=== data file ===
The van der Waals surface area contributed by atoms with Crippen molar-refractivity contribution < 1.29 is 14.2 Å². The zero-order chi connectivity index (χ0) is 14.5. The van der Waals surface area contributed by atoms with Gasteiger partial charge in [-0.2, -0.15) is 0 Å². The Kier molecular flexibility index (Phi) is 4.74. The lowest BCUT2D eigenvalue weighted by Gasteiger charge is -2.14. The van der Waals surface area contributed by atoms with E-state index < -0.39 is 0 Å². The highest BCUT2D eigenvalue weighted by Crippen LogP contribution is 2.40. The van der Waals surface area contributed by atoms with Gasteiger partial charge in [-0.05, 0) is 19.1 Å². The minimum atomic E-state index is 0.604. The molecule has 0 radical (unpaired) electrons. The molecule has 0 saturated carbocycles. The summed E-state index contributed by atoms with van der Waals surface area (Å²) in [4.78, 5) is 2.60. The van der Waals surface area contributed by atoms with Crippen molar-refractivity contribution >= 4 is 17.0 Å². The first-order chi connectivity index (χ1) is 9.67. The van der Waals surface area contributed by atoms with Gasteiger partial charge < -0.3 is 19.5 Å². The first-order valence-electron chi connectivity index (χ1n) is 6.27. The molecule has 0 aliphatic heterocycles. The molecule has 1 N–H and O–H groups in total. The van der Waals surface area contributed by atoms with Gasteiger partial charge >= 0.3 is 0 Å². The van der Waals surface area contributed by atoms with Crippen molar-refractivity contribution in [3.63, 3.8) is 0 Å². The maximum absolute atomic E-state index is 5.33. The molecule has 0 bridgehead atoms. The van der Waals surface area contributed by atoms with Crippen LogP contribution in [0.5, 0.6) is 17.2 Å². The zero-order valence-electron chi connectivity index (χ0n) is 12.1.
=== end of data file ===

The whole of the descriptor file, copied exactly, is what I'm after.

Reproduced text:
The van der Waals surface area contributed by atoms with Crippen molar-refractivity contribution < 1.29 is 14.2 Å². The zero-order chi connectivity index (χ0) is 14.5. The van der Waals surface area contributed by atoms with Gasteiger partial charge in [-0.2, -0.15) is 0 Å². The Kier molecular flexibility index (Phi) is 4.74. The lowest BCUT2D eigenvalue weighted by Gasteiger charge is -2.14. The van der Waals surface area contributed by atoms with E-state index < -0.39 is 0 Å². The highest BCUT2D eigenvalue weighted by Crippen LogP contribution is 2.40. The van der Waals surface area contributed by atoms with Gasteiger partial charge in [-0.05, 0) is 19.1 Å². The minimum atomic E-state index is 0.604. The molecule has 0 radical (unpaired) electrons. The molecule has 0 saturated carbocycles. The summed E-state index contributed by atoms with van der Waals surface area (Å²) in [4.78, 5) is 2.60. The van der Waals surface area contributed by atoms with Crippen molar-refractivity contribution >= 4 is 17.0 Å². The first-order chi connectivity index (χ1) is 9.67. The van der Waals surface area contributed by atoms with Gasteiger partial charge < -0.3 is 19.5 Å². The first-order valence-electron chi connectivity index (χ1n) is 6.27. The molecule has 0 aliphatic heterocycles. The molecule has 1 N–H and O–H groups in total. The van der Waals surface area contributed by atoms with Gasteiger partial charge >= 0.3 is 0 Å². The van der Waals surface area contributed by atoms with Crippen molar-refractivity contribution in [3.63, 3.8) is 0 Å². The maximum absolute atomic E-state index is 5.33. The molecule has 0 bridgehead atoms. The van der Waals surface area contributed by atoms with Crippen LogP contribution in [0.5, 0.6) is 17.2 Å². The zero-order valence-electron chi connectivity index (χ0n) is 12.1.